Apart from α-synucleinopathies, tauopathies such as PSP and corticobasal degeneration (CBD) belong to parkinsonian disorders. In addition to parkinsonism, the clinical features of PSP include early falls and abnormal eye movements (vertical supranuclear gaze palsy) [70]. The hallmark of PSP comprises the deposition of 4-repeat (4R) tau protein in neurofibrillary tangles and neuropil threads that are found in the basal ganglia and brainstem [71].
In vivo microglia imaging showed increased 11C-PK11195 binding in basal ganglia, thalamus, midbrain, substantia nigra, pons, cerebellum and frontal lobe in PSP patients [51]. A post mortem study by Fernández-Botrán et al. [72] specified that the high degree of correlation between microglial activation, tau burden and the areas of degeneration (substantia nigra and subthalamic nucleus) previously described [73], involves a high expression level of IL-1β. Although the involvement of microglial activation as etiology or consequence remains unclear, these results suggest that there is an M1 reactive phenotype of microglial cells at a point of PSP progression. Similar to PD, while PSP patients clinically declined over 6 to 10 months, there were no significant changes in TSPO PET imaging [51].
CBD is a rare neurodegenerative tauopathy in which the hyperphosphorylated 4R tau deposits concern neurons and glia, in both the cerebral cortex and the basal ganglia. In CBD, a recent report supports that astrogliopathy precedes neuronal loss, which leads to clinical symptoms as well as asymmetrical akinetic-rigidity, apraxia, disequilibrium and limb dystonia [74]. Elevated 11C-PK11195 binding in the striatum, thalamus and substantia nigra [64,65] is in consonance with neurological injury patterns in CBD [73,75], especially tau load [74]. Besides the diagnostic interest of PET, molecular imaging has also been used as a tool to evaluate treatment efficacy in neurodegenerative disorders [60,62,63].

3.2. Huntington’s Disease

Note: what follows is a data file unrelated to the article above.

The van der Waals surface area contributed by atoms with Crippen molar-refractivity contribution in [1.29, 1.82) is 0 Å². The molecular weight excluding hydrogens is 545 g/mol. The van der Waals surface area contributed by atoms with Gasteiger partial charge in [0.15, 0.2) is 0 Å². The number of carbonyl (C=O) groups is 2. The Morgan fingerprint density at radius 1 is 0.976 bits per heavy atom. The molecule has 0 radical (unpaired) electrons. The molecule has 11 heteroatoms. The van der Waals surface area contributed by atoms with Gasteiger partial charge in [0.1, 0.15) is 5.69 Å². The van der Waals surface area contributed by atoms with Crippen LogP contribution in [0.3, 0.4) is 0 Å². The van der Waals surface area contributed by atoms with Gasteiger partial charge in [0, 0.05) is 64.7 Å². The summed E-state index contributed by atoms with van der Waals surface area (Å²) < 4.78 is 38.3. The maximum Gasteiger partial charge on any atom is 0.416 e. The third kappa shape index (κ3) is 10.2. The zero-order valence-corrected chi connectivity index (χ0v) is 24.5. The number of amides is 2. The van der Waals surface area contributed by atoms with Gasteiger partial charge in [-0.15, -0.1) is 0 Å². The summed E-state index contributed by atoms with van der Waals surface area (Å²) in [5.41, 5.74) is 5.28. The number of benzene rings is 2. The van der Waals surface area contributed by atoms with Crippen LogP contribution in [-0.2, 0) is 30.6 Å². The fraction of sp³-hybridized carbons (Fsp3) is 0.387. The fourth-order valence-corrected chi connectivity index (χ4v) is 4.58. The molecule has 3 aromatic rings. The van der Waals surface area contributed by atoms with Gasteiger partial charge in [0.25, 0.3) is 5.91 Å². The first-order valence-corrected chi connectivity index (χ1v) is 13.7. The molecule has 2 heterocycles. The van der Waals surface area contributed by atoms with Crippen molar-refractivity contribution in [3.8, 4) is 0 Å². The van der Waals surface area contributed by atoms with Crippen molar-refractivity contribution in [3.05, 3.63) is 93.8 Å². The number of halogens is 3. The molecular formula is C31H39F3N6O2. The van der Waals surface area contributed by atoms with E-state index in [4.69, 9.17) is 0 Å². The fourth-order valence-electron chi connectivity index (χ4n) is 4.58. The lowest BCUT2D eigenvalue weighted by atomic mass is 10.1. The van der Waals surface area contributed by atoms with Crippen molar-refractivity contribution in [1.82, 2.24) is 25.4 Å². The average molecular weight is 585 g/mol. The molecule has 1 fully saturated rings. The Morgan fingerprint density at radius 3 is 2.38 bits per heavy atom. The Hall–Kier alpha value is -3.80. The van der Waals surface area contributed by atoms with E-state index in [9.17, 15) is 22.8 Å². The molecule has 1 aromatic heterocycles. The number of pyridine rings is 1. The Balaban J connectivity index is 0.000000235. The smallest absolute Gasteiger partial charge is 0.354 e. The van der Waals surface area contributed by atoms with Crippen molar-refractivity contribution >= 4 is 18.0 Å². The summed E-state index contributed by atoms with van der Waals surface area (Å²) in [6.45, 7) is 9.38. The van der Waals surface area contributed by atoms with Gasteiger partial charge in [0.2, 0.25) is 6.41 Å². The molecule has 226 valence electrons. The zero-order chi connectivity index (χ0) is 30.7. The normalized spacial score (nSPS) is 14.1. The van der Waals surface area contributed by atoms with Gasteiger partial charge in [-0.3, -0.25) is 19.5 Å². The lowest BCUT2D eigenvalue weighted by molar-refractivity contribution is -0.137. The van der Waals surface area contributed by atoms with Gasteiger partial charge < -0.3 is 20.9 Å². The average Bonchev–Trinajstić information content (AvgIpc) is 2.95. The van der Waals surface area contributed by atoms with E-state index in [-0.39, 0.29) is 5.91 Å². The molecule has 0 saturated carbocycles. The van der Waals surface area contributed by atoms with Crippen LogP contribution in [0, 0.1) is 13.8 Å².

Huntington’s disease (HD) is an autosomal dominant inherited trinucleotide (CAG) repeat neurodegenerative disorder in which the age at onset is inversely correlated with the size of the polyglutamine repeat expansion [76]. This feature allows for the dichotomization of HD patients into premanifest HD, i.e., gene carriers are clinically asymptomatic, and manifest HD, that is to say, after motor onset of the disease [77]. This mutation in the exon 1 of the gene encoding the Huntingtin protein (HTT) leads to a mutant HTT (mHTT) which is expressed by peripheral monocytes of premanifest HD patients [78], and induces both a loss of function (e.g., regulating intracellular transport, controlling apoptosis pathway) and a gain of toxic functions (e.g., abnormal protein-protein interaction, promoting pro-inflammatory cytokines) [79,80]. HD is neuropathologically characterized by the formation of intranuclear inclusions of mHTT [81] resulting in striatal, cortical and hypothalamic atrophy [82,83] which are associated with an accumulation of reactive microglia in these same regions [31,84]. In line with these findings, in vivo microglia PET imaging showed an overexpression of TSPO in the striatum [84,85,86,87,88] ,cortical regions [85,87,88,89] and hypothalamus [87,88] (Table 3). According to lesion topology, which even depends on the stage of HD, symptoms include motor troubles (chorea, parkinsonism), cognitive decline (slowed mentation, impaired strategy) and psychiatric disorders (mood, irritability, apathy, depression) [77,90]. To such an extent, microglial activation seems to begin in cognitive regions, especially in associative striatum and correlated with cognitive dysfunction [88]. Moreover, striatal 11C-PK11195 binding is strongly correlated with the five-year probability of disease onset in asymptomatic HD gene carriers [86,88]. Furthermore, in manifest HD patients, the correlation between striatal TSPO tracer binding and the severity of motor symptoms (evaluated by the unified Huntington’s disease rating scale) [85,88] could echo the ex vivo relationship found between neuronal loss and density of reactive microglia [84]. Although HD is a monogenic disease, recent studies revealed that different genes, distinct from the HD locus itself, could change disease manifestation and progression [91]. We hypothesize that these genetics and thus clinical features could explain the difference in microglial activation, objectified by ventral striatum TSPO tracer binding variability in premanifest HD patients [88,89].